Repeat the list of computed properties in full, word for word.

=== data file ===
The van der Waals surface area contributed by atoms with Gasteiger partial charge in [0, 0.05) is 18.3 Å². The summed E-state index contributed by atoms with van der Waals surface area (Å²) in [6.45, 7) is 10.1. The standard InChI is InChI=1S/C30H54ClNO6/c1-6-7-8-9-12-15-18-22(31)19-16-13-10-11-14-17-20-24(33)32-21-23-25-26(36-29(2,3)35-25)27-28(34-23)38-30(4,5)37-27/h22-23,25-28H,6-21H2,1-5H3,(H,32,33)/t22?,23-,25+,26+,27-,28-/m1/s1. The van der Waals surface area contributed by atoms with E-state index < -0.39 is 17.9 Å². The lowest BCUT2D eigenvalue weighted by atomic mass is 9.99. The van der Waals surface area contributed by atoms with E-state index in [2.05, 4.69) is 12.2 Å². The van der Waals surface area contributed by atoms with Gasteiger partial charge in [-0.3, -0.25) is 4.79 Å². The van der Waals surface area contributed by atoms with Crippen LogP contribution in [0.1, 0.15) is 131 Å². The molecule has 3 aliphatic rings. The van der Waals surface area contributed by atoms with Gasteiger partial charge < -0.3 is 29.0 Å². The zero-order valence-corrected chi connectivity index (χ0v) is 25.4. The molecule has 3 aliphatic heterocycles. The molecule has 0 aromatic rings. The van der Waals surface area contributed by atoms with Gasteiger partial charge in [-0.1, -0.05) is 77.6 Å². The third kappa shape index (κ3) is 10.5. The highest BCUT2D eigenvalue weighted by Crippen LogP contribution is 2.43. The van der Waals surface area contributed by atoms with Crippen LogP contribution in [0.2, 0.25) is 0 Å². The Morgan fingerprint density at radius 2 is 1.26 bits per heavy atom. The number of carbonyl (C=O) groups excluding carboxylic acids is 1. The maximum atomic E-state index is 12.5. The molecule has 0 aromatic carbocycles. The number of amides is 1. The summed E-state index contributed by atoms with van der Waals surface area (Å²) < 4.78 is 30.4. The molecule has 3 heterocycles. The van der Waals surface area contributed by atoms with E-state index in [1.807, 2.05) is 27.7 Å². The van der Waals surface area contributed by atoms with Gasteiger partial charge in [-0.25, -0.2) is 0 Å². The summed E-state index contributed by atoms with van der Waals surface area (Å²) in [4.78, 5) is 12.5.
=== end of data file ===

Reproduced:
The van der Waals surface area contributed by atoms with Gasteiger partial charge in [0, 0.05) is 18.3 Å². The summed E-state index contributed by atoms with van der Waals surface area (Å²) in [6.45, 7) is 10.1. The standard InChI is InChI=1S/C30H54ClNO6/c1-6-7-8-9-12-15-18-22(31)19-16-13-10-11-14-17-20-24(33)32-21-23-25-26(36-29(2,3)35-25)27-28(34-23)38-30(4,5)37-27/h22-23,25-28H,6-21H2,1-5H3,(H,32,33)/t22?,23-,25+,26+,27-,28-/m1/s1. The van der Waals surface area contributed by atoms with E-state index < -0.39 is 17.9 Å². The lowest BCUT2D eigenvalue weighted by atomic mass is 9.99. The van der Waals surface area contributed by atoms with E-state index in [2.05, 4.69) is 12.2 Å². The van der Waals surface area contributed by atoms with Gasteiger partial charge in [-0.3, -0.25) is 4.79 Å². The van der Waals surface area contributed by atoms with Crippen LogP contribution in [0.1, 0.15) is 131 Å². The molecule has 3 aliphatic rings. The van der Waals surface area contributed by atoms with Gasteiger partial charge < -0.3 is 29.0 Å². The zero-order valence-corrected chi connectivity index (χ0v) is 25.4. The molecule has 3 aliphatic heterocycles. The molecule has 0 aromatic rings. The van der Waals surface area contributed by atoms with Gasteiger partial charge in [-0.1, -0.05) is 77.6 Å². The third kappa shape index (κ3) is 10.5. The highest BCUT2D eigenvalue weighted by Crippen LogP contribution is 2.43. The van der Waals surface area contributed by atoms with Crippen LogP contribution in [0.2, 0.25) is 0 Å². The Morgan fingerprint density at radius 2 is 1.26 bits per heavy atom. The number of carbonyl (C=O) groups excluding carboxylic acids is 1. The maximum atomic E-state index is 12.5. The molecule has 0 aromatic carbocycles. The number of amides is 1. The summed E-state index contributed by atoms with van der Waals surface area (Å²) < 4.78 is 30.4. The molecule has 3 heterocycles. The van der Waals surface area contributed by atoms with E-state index in [1.807, 2.05) is 27.7 Å². The van der Waals surface area contributed by atoms with Gasteiger partial charge in [-0.25, -0.2) is 0 Å². The summed E-state index contributed by atoms with van der Waals surface area (Å²) in [4.78, 5) is 12.5.